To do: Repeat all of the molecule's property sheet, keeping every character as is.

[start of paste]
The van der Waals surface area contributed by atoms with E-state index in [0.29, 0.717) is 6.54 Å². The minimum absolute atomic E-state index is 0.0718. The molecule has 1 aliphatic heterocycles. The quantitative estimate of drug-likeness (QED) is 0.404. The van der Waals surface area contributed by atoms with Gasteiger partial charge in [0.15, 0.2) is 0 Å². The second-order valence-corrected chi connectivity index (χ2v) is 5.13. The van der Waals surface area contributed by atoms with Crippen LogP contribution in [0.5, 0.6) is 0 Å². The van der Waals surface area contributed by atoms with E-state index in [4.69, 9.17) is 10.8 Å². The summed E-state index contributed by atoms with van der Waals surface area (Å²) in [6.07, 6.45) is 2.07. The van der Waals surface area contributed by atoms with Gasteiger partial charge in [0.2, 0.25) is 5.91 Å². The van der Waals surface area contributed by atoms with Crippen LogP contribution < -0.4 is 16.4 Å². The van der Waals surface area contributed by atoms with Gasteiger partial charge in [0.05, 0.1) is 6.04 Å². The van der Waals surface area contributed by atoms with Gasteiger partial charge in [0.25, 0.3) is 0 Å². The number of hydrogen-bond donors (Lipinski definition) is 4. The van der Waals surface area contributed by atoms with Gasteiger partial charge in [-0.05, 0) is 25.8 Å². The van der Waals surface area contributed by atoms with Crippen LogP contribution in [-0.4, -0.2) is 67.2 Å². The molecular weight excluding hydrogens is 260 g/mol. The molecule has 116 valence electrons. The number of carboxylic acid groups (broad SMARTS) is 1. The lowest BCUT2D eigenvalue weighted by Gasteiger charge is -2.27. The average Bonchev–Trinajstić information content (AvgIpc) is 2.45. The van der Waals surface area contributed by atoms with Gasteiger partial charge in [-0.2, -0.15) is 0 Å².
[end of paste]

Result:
The van der Waals surface area contributed by atoms with E-state index in [0.29, 0.717) is 6.54 Å². The minimum absolute atomic E-state index is 0.0718. The molecule has 1 aliphatic heterocycles. The quantitative estimate of drug-likeness (QED) is 0.404. The van der Waals surface area contributed by atoms with Gasteiger partial charge in [0.15, 0.2) is 0 Å². The second-order valence-corrected chi connectivity index (χ2v) is 5.13. The van der Waals surface area contributed by atoms with Crippen LogP contribution in [0.5, 0.6) is 0 Å². The van der Waals surface area contributed by atoms with E-state index in [4.69, 9.17) is 10.8 Å². The summed E-state index contributed by atoms with van der Waals surface area (Å²) in [6.07, 6.45) is 2.07. The van der Waals surface area contributed by atoms with Gasteiger partial charge in [0.2, 0.25) is 5.91 Å². The van der Waals surface area contributed by atoms with Crippen LogP contribution < -0.4 is 16.4 Å². The van der Waals surface area contributed by atoms with Gasteiger partial charge in [0.05, 0.1) is 6.04 Å². The van der Waals surface area contributed by atoms with Gasteiger partial charge in [0.25, 0.3) is 0 Å². The number of hydrogen-bond donors (Lipinski definition) is 4. The van der Waals surface area contributed by atoms with Gasteiger partial charge in [-0.05, 0) is 25.8 Å². The van der Waals surface area contributed by atoms with Crippen LogP contribution in [-0.4, -0.2) is 67.2 Å². The molecular weight excluding hydrogens is 260 g/mol. The molecule has 116 valence electrons. The number of carboxylic acid groups (broad SMARTS) is 1. The lowest BCUT2D eigenvalue weighted by Gasteiger charge is -2.27. The average Bonchev–Trinajstić information content (AvgIpc) is 2.45. The van der Waals surface area contributed by atoms with Gasteiger partial charge in [-0.2, -0.15) is 0 Å².